The premiere's operation is dominating local and international gossipby Helen Gao / August 21, 2014 / Leave a comment
On 29th July, after a year of whispered gossip and internet speculation, China’s Communist Party announced that Zhou Yongkang, the former head of state security, had been placed under official investigation for corruption. The downfall of one of the party’s most powerful figures marked a new stage in President Xi Jinping’s ambitious anti-corruption campaign. Since Xi took office in late 2012, more than 182,000 party officials have been investigated, and many senior figures have been convicted.
Now even people who usually take little interest in politics are talking about it. At a recent gathering with high school classmates, Zhou’s name was brought up. “I can’t believe they finally moved in to investigate him,” said a friend. “I wonder who’ll be next,” said another.
Their eyes twinkled with excitement as names were bandied around. There was no moral outrage: it was just treated as good gossip. In a country where petty bribery is a fact of life—from securing a hospital bed to obtaining a driver’s licence—few citizens are surprised that there could be corruption at the highest levels. During the meal, one classmate mentioned that she might be starting a new job soon at an auction house. The place, she mentioned, is also reputed to act as a money laundering channel for a number of corrupt officials. Everybody smiled knowingly. One classmate joked that if he does well, in a few years he could be one of the auction house’s main clients.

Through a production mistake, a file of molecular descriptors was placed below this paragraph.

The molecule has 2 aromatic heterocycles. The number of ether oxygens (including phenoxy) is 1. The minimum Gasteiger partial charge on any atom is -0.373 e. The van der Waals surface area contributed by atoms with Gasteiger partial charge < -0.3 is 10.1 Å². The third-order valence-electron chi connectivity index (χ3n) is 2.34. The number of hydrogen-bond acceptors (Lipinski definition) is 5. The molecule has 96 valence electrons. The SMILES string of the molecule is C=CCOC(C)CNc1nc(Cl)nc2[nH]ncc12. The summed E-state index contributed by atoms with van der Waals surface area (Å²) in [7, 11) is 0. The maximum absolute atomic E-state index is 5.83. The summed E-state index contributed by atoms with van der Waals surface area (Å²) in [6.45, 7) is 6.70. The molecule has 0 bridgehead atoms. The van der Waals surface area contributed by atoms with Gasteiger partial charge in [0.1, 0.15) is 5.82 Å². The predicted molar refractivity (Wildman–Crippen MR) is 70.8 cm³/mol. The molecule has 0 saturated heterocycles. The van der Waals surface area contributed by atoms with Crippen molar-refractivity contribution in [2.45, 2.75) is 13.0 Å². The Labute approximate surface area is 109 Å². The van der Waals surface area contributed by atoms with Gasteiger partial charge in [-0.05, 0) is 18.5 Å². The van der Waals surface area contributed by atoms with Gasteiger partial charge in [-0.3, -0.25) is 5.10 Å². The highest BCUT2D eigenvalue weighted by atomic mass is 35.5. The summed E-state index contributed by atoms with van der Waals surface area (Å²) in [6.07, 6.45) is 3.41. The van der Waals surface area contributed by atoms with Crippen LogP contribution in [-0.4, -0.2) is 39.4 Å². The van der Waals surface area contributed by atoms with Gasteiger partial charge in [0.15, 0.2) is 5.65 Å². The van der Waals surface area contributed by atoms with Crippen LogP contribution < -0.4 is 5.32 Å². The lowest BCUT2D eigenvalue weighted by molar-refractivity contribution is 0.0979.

But if many Chinese are wearily accustomed to corruption, that does not mean that they are not angry about the arrogance and callousness of those in power. After the arrest of each “tiger”—Xi’s metaphor for corrupt senior officials—comes a deluge of praise across social media platforms. Many western observers and Chinese liberals have condemned Xi’s anti-corruption campaign as an attempt to purge his opponents and consolidate power, rather than a genuine effort to increase political transparency. Much of the Chinese public agrees with this assessment. But that has not muted public support for the ongoing crackdowns.
The oil tycoons or military generals may have been toppled because they lost the political tussle, but Xi’s anti-corruption…